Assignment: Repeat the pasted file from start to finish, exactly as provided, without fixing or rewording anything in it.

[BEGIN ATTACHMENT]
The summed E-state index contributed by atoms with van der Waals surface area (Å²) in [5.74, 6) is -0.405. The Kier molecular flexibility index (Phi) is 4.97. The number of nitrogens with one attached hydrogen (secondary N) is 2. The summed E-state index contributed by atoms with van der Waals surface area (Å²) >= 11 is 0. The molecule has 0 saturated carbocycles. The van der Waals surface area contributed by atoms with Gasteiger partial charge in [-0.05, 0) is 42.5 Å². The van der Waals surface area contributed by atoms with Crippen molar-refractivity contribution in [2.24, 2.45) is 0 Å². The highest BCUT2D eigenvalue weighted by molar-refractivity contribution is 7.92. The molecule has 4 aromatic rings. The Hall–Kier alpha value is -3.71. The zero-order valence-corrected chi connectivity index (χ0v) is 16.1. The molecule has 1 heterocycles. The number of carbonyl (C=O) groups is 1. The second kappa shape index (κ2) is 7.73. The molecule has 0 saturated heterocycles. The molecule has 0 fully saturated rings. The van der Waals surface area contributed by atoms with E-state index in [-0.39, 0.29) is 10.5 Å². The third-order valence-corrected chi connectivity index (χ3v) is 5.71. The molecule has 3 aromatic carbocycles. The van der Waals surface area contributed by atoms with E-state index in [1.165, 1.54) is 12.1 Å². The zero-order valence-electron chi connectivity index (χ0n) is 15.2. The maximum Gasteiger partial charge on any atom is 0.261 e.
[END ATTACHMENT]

The summed E-state index contributed by atoms with van der Waals surface area (Å²) in [5.74, 6) is -0.405. The Kier molecular flexibility index (Phi) is 4.97. The number of nitrogens with one attached hydrogen (secondary N) is 2. The summed E-state index contributed by atoms with van der Waals surface area (Å²) >= 11 is 0. The molecule has 0 saturated carbocycles. The van der Waals surface area contributed by atoms with Gasteiger partial charge in [-0.05, 0) is 42.5 Å². The van der Waals surface area contributed by atoms with Crippen molar-refractivity contribution in [2.24, 2.45) is 0 Å². The highest BCUT2D eigenvalue weighted by molar-refractivity contribution is 7.92. The molecule has 4 aromatic rings. The Hall–Kier alpha value is -3.71. The zero-order valence-corrected chi connectivity index (χ0v) is 16.1. The molecule has 1 heterocycles. The number of carbonyl (C=O) groups is 1. The second kappa shape index (κ2) is 7.73. The molecule has 0 saturated heterocycles. The molecule has 0 fully saturated rings. The van der Waals surface area contributed by atoms with E-state index in [-0.39, 0.29) is 10.5 Å². The third-order valence-corrected chi connectivity index (χ3v) is 5.71. The molecule has 3 aromatic carbocycles. The van der Waals surface area contributed by atoms with E-state index in [1.165, 1.54) is 12.1 Å². The zero-order valence-electron chi connectivity index (χ0n) is 15.2. The maximum Gasteiger partial charge on any atom is 0.261 e.